Built in the 1930s, de Havilland DH82A Tiger Moths were primarily used for military service. These vintage aircraft do not have an electrical system and therefore need to be started by hand. As Tiger Moths are tail-dragging, extra care is required on taxiing and landing to avoid damaging the tail of the plane.
In August 2019, we represented the family of Peter Stacey at the inquest into his death. Two years earlier, Mr Stacey was a passenger in a DH82A Tiger Moth and undertaking a vintage flight experience in Dorset. Following reports of an engine problem, the aircraft was on its return to the airfield when it pitched down and entered a steep descending turn to the left before impacting a field, fatally injuring both occupants.
Sarah Stewart, a partner in our aviation team, says:
“The coroner’s inquiry and the jury’s verdict helped the family in coming to terms with their devastating loss. Families who have lost their loved ones in aircraft accidents deserve the full truth of what went wrong and what can be done to prevent the loss of others’ lives in similar circumstances.”
Our expertise in Tiger Moth aviation claims began with our case of Rogers v Hoyle ( EWCA Civ 257  3 WLR 148,  3 All ER 550). This claim arose from an aircraft accident resulting in the death of Orlando Rogers (a former Royal Marine) who was a passenger taken for a pleasure flight by a friend. We successfully made important new aviation law for families both in the High Court and Court of Appeal with a ruling that official accident investigation reports produced by the Department of Transport are admissible as evidence in aviation accident compensation cases. This was a landmark decision which helps families who would not otherwise be able to obtain the relevant technical aviation information needed to support their claim.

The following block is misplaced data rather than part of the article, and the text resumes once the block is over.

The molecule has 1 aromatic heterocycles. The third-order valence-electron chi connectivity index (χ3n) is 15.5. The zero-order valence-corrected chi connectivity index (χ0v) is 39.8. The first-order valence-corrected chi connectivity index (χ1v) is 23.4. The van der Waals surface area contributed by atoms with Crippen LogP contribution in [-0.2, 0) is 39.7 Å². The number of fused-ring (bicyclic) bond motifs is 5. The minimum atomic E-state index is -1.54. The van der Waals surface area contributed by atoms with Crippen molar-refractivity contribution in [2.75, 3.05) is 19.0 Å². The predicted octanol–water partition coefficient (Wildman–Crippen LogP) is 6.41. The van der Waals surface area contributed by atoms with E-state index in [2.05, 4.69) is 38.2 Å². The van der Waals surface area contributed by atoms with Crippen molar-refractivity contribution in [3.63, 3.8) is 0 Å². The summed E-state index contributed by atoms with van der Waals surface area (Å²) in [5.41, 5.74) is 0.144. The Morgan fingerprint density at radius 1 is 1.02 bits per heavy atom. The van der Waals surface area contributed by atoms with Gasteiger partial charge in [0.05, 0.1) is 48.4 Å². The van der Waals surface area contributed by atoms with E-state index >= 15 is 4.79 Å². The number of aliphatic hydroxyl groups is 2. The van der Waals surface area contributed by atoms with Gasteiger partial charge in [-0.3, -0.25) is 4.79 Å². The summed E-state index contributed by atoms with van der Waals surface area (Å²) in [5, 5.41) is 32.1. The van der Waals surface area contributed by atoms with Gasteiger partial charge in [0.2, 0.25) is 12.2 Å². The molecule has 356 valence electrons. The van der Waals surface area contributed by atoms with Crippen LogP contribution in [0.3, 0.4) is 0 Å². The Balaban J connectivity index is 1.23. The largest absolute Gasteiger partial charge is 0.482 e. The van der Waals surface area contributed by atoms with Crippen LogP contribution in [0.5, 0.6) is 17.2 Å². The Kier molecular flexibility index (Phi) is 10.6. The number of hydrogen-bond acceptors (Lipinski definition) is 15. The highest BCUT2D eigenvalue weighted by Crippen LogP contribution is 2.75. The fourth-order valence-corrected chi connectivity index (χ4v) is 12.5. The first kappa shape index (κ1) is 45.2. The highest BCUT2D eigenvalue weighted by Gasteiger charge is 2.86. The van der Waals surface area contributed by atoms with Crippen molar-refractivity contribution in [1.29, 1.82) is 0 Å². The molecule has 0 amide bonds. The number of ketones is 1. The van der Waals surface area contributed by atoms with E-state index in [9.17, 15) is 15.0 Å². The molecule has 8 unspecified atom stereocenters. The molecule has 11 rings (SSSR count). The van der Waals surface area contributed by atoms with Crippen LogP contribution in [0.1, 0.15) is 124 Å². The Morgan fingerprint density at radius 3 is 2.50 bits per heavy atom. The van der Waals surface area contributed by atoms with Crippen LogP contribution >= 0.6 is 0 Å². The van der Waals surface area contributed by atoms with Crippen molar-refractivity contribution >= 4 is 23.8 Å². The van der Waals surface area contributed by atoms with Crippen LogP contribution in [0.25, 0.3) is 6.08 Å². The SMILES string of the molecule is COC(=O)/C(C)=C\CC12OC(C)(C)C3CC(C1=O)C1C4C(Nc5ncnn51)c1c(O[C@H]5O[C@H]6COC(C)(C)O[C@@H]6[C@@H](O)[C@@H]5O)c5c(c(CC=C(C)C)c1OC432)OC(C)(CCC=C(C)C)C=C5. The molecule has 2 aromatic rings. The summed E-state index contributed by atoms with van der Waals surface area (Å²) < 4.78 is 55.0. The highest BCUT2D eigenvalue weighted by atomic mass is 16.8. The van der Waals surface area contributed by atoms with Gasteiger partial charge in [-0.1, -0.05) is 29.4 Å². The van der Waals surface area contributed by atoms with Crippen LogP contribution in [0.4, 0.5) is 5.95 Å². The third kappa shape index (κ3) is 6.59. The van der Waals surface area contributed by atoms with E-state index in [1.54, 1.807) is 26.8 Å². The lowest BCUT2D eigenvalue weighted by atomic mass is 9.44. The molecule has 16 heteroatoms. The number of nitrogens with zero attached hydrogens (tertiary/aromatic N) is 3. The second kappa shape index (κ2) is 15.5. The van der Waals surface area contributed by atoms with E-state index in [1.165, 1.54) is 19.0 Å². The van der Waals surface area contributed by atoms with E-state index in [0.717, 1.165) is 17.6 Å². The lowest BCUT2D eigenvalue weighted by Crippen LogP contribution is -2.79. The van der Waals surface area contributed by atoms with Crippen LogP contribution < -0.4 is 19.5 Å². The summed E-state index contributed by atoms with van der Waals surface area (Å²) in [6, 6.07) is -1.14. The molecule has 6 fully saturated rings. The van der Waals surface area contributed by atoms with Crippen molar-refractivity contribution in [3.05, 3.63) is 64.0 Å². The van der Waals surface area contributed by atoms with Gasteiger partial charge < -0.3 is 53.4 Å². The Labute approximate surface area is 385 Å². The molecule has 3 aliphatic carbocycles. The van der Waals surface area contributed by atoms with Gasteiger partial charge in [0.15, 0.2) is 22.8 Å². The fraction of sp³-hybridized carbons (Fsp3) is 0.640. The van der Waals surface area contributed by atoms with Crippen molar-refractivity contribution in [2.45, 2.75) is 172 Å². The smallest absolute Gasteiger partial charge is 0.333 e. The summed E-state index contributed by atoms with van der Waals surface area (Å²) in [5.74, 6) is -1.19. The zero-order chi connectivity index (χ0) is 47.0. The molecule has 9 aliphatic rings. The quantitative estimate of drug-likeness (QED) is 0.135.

Since then, our aviation team has assisted other families with their claims arising from de Havilland Tiger Moth accidents by independently investigating the causes of each accident, liaising with the government investigators, offering representation at coroners’ inquests and maximising compensation claims against the insurers of those responsible whether they are owner, operator or pilot.
The work we do is important in promoting air safety: air safety is a right, not a privilege.
You can find further information regarding our expertise, experience and team on our Aviation pages.
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